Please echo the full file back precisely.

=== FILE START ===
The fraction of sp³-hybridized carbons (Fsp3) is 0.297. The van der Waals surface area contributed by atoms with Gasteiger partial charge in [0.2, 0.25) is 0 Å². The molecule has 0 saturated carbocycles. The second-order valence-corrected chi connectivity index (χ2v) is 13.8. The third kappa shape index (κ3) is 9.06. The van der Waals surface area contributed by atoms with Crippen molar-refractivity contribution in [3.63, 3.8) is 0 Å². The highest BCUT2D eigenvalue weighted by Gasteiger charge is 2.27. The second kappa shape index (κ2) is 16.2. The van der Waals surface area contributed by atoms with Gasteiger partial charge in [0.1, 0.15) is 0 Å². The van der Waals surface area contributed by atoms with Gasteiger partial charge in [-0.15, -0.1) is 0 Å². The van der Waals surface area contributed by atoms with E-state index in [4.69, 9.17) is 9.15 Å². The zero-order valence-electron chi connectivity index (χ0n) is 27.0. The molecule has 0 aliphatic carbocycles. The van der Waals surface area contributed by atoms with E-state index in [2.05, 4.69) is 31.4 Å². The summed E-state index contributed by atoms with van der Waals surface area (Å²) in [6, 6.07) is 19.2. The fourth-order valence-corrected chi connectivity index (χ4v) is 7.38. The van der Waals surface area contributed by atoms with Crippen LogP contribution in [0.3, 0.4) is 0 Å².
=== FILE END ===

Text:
The fraction of sp³-hybridized carbons (Fsp3) is 0.297. The van der Waals surface area contributed by atoms with Gasteiger partial charge in [0.2, 0.25) is 0 Å². The molecule has 0 saturated carbocycles. The second-order valence-corrected chi connectivity index (χ2v) is 13.8. The third kappa shape index (κ3) is 9.06. The van der Waals surface area contributed by atoms with Crippen molar-refractivity contribution in [3.63, 3.8) is 0 Å². The highest BCUT2D eigenvalue weighted by Gasteiger charge is 2.27. The second kappa shape index (κ2) is 16.2. The van der Waals surface area contributed by atoms with Gasteiger partial charge in [0.1, 0.15) is 0 Å². The van der Waals surface area contributed by atoms with Gasteiger partial charge in [-0.15, -0.1) is 0 Å². The van der Waals surface area contributed by atoms with E-state index in [4.69, 9.17) is 9.15 Å². The zero-order valence-electron chi connectivity index (χ0n) is 27.0. The molecule has 0 aliphatic carbocycles. The van der Waals surface area contributed by atoms with E-state index in [2.05, 4.69) is 31.4 Å². The summed E-state index contributed by atoms with van der Waals surface area (Å²) in [6, 6.07) is 19.2. The fourth-order valence-corrected chi connectivity index (χ4v) is 7.38. The van der Waals surface area contributed by atoms with Crippen LogP contribution in [0.3, 0.4) is 0 Å².